A slight bump up against a desk or table can wind up in unsightly, rainbow-colored bruises for many women as they transition out of their reproductive stage, something that didn't naturally occur in their younger years. Luckily, there is an explanation behind it all.
Discover all about bruising during menopause below, including why it happens, effective management options, and treatments for long-term success.
Why It Happens
Estrogen has been scientifically found to contribute to the prevention of skin aging in several ways, including increasing skin collagen content to maintain thickness. As such, when estrogen levels drop, the skin becomes thinner, and bruises are more easily formed.
Getting bruised easily during menopause can also be due to age as fat tissues naturally begin to thin, and blood vessels lose elasticity, making them more prone to breaking, causing bruises.
Moreover, certain medications can increase the risk of bruising, including, but not limited to, anticoagulants, non-steroidal anti-inflammatory drugs, or corticosteroids.
How to Manage It
Some of the best management tips for before and after bruising during menopause include the following:
Apply sunscreen. Applying a broad-spectrum sunscreen with a potency of at least SPF 30 during all seasons will prevent further thinning of the skin, which can lead to bruising.
Put on makeup. If the bruises are visible and bothering you, applying foundation can be a quick fix for the short-term.
Apply an ice pack. As soon as a bruise develops, and before 48 hours have passed, women should apply an ice pack for 15 minutes. Prevent direct contact with the skin by placing a cloth in between the skin and ice pack.
Use heat. Once the initial 48 hours have passed, women may apply a heating pad or a soaked, warm cloth to the bruise several times a day as seen necessary.
Elevate. Elevating the bruised area so that it's above the heart - if possible - helps reduce pressure as well as drains fluids from the area.
Use aloe vera. Aloe vera gel can be applied topically to the bruise to reduce any associated pain and inflammation.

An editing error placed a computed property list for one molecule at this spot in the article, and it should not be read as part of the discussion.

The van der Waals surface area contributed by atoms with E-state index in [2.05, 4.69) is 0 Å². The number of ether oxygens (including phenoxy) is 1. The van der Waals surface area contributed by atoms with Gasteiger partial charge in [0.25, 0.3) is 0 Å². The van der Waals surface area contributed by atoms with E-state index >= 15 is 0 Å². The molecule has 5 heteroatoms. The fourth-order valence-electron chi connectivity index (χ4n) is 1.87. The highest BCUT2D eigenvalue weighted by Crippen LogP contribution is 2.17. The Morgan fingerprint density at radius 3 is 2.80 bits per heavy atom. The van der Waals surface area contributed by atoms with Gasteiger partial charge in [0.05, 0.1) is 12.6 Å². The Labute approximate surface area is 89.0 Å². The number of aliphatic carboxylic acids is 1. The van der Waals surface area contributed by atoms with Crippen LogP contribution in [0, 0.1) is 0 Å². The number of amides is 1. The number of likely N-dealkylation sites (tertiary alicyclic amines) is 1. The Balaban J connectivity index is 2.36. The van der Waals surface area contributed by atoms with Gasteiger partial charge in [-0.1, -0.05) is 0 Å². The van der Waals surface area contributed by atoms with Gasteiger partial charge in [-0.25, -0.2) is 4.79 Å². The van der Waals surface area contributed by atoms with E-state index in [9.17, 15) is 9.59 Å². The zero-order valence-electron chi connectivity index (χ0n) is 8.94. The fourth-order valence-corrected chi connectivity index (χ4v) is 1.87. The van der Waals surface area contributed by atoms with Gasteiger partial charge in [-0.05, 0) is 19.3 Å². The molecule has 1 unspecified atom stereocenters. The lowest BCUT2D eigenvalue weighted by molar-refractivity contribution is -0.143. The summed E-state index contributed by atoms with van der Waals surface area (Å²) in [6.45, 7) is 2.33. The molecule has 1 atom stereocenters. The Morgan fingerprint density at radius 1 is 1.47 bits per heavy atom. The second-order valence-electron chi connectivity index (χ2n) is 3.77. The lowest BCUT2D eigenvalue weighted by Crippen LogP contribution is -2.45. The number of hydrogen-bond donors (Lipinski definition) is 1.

How to Treat It
As can be read, there are effective techniques to instill in order to manage bruises. However, long-term relief from their reoccurrence involves tackling the underlying cause, which is most often hormonal imbalance.
Menopause symptom treatments that function as much for bruising as they do for other menopause symptoms are focused around an optimized diet, regular exercise, and healthy habits for ultimate endocrine system health.
To boost efforts, women are encouraged to pair lifestyle changes with alternative medicine that is time-tried to foster hormonal health, including phytoestrogenic herbal supplements and hormone-regulating supplements:
Phytoestrogenic herbal supplements. This type of alternative medicine, including black cohosh, is infamous for containing stronger concentrations of phytoestrogens, plant-based estrogens that act as natural estrogen in the body. Because they introduce outside hormones into the body, they are preferred for short-term use under the supervision of a certified herbalist.
Hormone-regulating supplements. This alternative medicine option, including Macafem, works with the body to encourage natural hormonal production by stimulating the endocrine glands. Hormone-regulating supplements are safer for long-term use as they do not introduce exogenous hormones into the body.
It is important to note the once hormonal balance occurs, the skin's elasticity and thickness should improve so that women do not bruise as easily.
Bruises that do not go away within a few weeks or return with no apparent cause may need medical attention.
Due to drastic hormonal fluctuations, especially those of estrogen, women are more likely to bruise easily during menopause. Being prone to bruising during menopause can also be attributed to age or certain medications that increase the symptom's risk. Although managing bruises includes useful methods such as applying makeup, ice packs, heating pads, or aloe vera gel, treating the underlying cause of hormonal imbalance proves most successful. To do so, women are encouraged to combine lifestyle changes along with alternative medicine for improved results. Keep track of bruise history as those that prove disconcerting may need medical attention.
- American Academy of Dermatology. (n.d.). Caring for your skin in menopause. Retrieved August 7, 2019, from https://www.aad.org/public/skin-hair-nails/skin-care/skin-care-during-menopause
- Cleveland Clinic. (2017). Bruises: Management and Treatment. Retrieved August 7, 2019, from https://my.clevelandclinic.org/health/diseases/15235-bruises/management-and-treatment
- Harvard Health Publishing. (2017). Why do I bruise more easily as I age? Retrieved August 7, 2019, from https://www.health.harvard.edu/staying-healthy/why-do-i-bruise-more-easily-as-i-age
- Shah, M.G. & Maibach, H.I. (2001). Estrogen and skin. An overview. American Journal of Clinical Dermatology, 2(3), 143-150. doi: 10.2165/00128071-200102030-00003
- Stevenson, S. & Thornton, J. (2007). Effect of estrogens on skin aging and the potential role of SERMs. Clinical Interventions in Aging, 2(3), 283-297. Retrieved August 7, 2019, from https://www.ncbi.nlm.nih.gov/pmc/articles/PMC2685269/